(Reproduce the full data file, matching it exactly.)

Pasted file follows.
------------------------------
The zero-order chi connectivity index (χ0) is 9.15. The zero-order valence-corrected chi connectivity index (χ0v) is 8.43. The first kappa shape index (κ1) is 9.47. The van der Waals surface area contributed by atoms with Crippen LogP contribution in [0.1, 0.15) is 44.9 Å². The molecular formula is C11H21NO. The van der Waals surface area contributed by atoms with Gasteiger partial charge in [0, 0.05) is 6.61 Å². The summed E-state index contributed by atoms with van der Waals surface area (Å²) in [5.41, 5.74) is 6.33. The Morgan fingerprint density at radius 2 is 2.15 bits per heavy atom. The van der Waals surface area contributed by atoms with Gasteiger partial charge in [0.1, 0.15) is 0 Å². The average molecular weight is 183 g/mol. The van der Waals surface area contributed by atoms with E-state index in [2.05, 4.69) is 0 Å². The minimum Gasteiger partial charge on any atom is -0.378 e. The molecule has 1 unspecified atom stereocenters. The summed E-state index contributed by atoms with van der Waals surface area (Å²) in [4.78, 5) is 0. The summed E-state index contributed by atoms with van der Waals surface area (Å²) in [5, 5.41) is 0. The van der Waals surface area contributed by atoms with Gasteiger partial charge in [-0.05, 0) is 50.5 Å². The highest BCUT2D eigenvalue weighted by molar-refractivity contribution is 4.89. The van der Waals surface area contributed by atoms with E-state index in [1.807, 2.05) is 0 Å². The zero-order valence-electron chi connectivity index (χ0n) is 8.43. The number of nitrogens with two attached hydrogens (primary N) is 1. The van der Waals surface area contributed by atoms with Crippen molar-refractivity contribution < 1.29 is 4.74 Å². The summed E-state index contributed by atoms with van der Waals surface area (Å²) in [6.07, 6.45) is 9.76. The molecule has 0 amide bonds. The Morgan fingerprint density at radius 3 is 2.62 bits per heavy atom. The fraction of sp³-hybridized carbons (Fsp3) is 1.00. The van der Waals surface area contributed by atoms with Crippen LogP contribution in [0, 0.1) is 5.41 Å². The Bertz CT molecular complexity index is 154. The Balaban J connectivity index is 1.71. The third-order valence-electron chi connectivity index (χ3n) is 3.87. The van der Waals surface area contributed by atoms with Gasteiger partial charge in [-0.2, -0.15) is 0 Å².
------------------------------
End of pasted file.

The zero-order chi connectivity index (χ0) is 9.15. The zero-order valence-corrected chi connectivity index (χ0v) is 8.43. The first kappa shape index (κ1) is 9.47. The van der Waals surface area contributed by atoms with Crippen LogP contribution in [0.1, 0.15) is 44.9 Å². The molecular formula is C11H21NO. The van der Waals surface area contributed by atoms with Gasteiger partial charge in [0, 0.05) is 6.61 Å². The summed E-state index contributed by atoms with van der Waals surface area (Å²) in [5.41, 5.74) is 6.33. The Morgan fingerprint density at radius 2 is 2.15 bits per heavy atom. The van der Waals surface area contributed by atoms with Gasteiger partial charge in [0.1, 0.15) is 0 Å². The average molecular weight is 183 g/mol. The van der Waals surface area contributed by atoms with E-state index in [2.05, 4.69) is 0 Å². The minimum Gasteiger partial charge on any atom is -0.378 e. The molecule has 1 unspecified atom stereocenters. The summed E-state index contributed by atoms with van der Waals surface area (Å²) in [4.78, 5) is 0. The summed E-state index contributed by atoms with van der Waals surface area (Å²) in [5, 5.41) is 0. The van der Waals surface area contributed by atoms with Gasteiger partial charge in [-0.05, 0) is 50.5 Å². The highest BCUT2D eigenvalue weighted by molar-refractivity contribution is 4.89. The van der Waals surface area contributed by atoms with E-state index in [1.807, 2.05) is 0 Å². The zero-order valence-electron chi connectivity index (χ0n) is 8.43. The number of nitrogens with two attached hydrogens (primary N) is 1. The van der Waals surface area contributed by atoms with Crippen molar-refractivity contribution < 1.29 is 4.74 Å². The summed E-state index contributed by atoms with van der Waals surface area (Å²) in [6.07, 6.45) is 9.76. The molecule has 0 amide bonds. The Morgan fingerprint density at radius 3 is 2.62 bits per heavy atom. The fraction of sp³-hybridized carbons (Fsp3) is 1.00. The van der Waals surface area contributed by atoms with Crippen LogP contribution in [0, 0.1) is 5.41 Å². The Bertz CT molecular complexity index is 154. The Balaban J connectivity index is 1.71. The third-order valence-electron chi connectivity index (χ3n) is 3.87. The van der Waals surface area contributed by atoms with Gasteiger partial charge in [-0.2, -0.15) is 0 Å².